The term distinctive in fact does not appear in the legislation, but appears at page 41 of the report Recommended Changes to the Australian Trade Marks Legislation. In Oregon Branson J at 503 quotes the following excerpt from that report:

it is presently possible to establish that a mark is distinctive in fact and yet it will be held in law to be not registrable, as there is a requirement that a mark possess some degree, however small, of inherent adaptedness to distinguish. Marks falling into this category are typically geographical names and laudatory or descriptive words, and therefore likely to be used by other traders in the legitimate description of their goods or services." (Emphasis added).

Her Honour makes it clear that the term is an appropriate one to use in relation to trade marks with no inherent adaptation to distinguish.

If the evidence demonstrates that the trade mark is distinctive in fact as at the application's filing date, the trade mark will be taken to be capable of distinguishing.

It should be noted however, that a mere demonstration of use does not necessarily equate to distinctiveness.  In British Sugar PLC v James Robertson & Sons Ltd [1996] RPC 281 (‘Treat’) at 302 Jacobs J commented:

There is an unspoken and illogical assumption that 'use equals distinctiveness'.  The illogicality can be seen from an example:  no matter how much use a manufacturer made of the word 'Soap' as a purported trade mark for soap, the word would not be distinctive of his goods.  He could use fancy lettering as much as he liked, whatever he did would not turn the word into a trade mark.

In Oregon at 509, Branson J refers to Justice Jacob's observations in Treat when she said:

Jacobs J observed, no doubt accurately, … that evidence of promotion and use does not, without more, demonstrate distinctiveness.  Nonetheless, common sense suggests that significant promotion and use of a trade mark among people concerned with the relevant market will have a tendency to enhance, rather than diminish, the trade mark's capacity to distinguish the goods in respect of which it is used from the goods of others.  Certainly, the absence of evidence of promotion and use is likely to assume significance where distinctiveness resulting from use is in issue.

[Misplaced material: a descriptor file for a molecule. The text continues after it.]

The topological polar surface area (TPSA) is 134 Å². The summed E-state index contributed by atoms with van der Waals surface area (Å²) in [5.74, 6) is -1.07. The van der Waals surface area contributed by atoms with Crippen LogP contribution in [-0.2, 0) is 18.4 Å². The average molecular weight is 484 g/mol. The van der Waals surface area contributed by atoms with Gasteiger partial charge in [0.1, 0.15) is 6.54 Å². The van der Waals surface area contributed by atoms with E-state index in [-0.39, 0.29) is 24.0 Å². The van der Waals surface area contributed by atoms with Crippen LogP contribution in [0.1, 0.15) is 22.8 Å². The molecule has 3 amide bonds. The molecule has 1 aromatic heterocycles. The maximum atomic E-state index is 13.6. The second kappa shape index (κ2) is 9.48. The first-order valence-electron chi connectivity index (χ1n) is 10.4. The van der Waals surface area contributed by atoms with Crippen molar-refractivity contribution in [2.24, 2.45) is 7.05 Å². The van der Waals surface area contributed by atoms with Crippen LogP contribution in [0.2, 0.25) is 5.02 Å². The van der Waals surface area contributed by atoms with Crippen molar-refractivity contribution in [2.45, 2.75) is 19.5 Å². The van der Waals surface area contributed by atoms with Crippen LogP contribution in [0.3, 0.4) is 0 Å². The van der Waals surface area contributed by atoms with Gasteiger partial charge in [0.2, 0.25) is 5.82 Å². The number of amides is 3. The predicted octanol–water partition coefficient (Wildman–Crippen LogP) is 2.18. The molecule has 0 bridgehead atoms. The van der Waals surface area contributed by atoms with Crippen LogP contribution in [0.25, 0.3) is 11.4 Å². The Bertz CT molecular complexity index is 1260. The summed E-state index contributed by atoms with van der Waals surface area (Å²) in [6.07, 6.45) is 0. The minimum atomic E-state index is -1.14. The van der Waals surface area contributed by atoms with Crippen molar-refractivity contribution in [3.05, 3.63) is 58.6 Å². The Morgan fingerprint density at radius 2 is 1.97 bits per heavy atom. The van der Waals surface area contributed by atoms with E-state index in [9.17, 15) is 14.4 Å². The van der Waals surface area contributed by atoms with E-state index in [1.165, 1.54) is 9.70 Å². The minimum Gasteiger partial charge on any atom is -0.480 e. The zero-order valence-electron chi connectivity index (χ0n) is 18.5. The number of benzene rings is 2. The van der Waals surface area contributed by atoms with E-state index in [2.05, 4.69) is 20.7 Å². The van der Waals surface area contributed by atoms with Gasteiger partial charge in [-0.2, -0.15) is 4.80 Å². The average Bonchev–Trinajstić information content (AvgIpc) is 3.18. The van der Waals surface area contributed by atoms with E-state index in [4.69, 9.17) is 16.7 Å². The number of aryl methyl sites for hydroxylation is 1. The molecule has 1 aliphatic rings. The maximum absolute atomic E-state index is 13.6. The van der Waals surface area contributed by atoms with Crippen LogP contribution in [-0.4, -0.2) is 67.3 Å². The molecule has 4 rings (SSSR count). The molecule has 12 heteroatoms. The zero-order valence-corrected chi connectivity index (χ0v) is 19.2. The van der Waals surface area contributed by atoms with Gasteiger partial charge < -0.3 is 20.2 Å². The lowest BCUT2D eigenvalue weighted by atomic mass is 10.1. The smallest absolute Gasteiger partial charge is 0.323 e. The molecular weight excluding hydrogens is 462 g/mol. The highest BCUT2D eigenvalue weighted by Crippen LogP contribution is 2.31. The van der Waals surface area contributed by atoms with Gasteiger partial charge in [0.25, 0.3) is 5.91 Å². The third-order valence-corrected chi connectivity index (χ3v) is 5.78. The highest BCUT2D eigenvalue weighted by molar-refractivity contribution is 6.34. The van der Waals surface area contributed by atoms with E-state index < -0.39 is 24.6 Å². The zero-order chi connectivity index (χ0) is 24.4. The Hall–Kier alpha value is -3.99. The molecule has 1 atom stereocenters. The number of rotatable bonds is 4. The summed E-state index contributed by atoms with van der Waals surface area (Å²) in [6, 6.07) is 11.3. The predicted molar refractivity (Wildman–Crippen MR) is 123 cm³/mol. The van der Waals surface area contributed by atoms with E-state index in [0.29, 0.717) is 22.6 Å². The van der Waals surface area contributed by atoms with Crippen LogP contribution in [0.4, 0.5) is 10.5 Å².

In the Oregon case itself, in addition to evidence of promotion and 15 years' use, the applicant placed before the Court affidavit evidence from consumers, wholesalers and retailers of its goods. The overall impact of such evidence for her Honour was an indication that persons concerned with relatively small-scale power cutting equipment associated the word OREGON with a particular range of such goods.  Her Honour went on to say at 509:

It is not, in my view, necessary as a matter of law for a statistically sound market survey to be undertaken before it can be established that a trade mark does distinguish an applicant's goods from the goods of another person. In each case the evidence relied on by the applicant is to be evaluated in the light of any evidence tending to the contrary effect and having regard to the evidence which the applicant might reasonably be expected to be able to obtain in all the circumstances of the case.

The applicant must be able to show that as at the filing date of the application the public had come to regard the sign as a badge of origin. For more information about evidence requirements for trade marks with no inherent adaptation to distinguish see: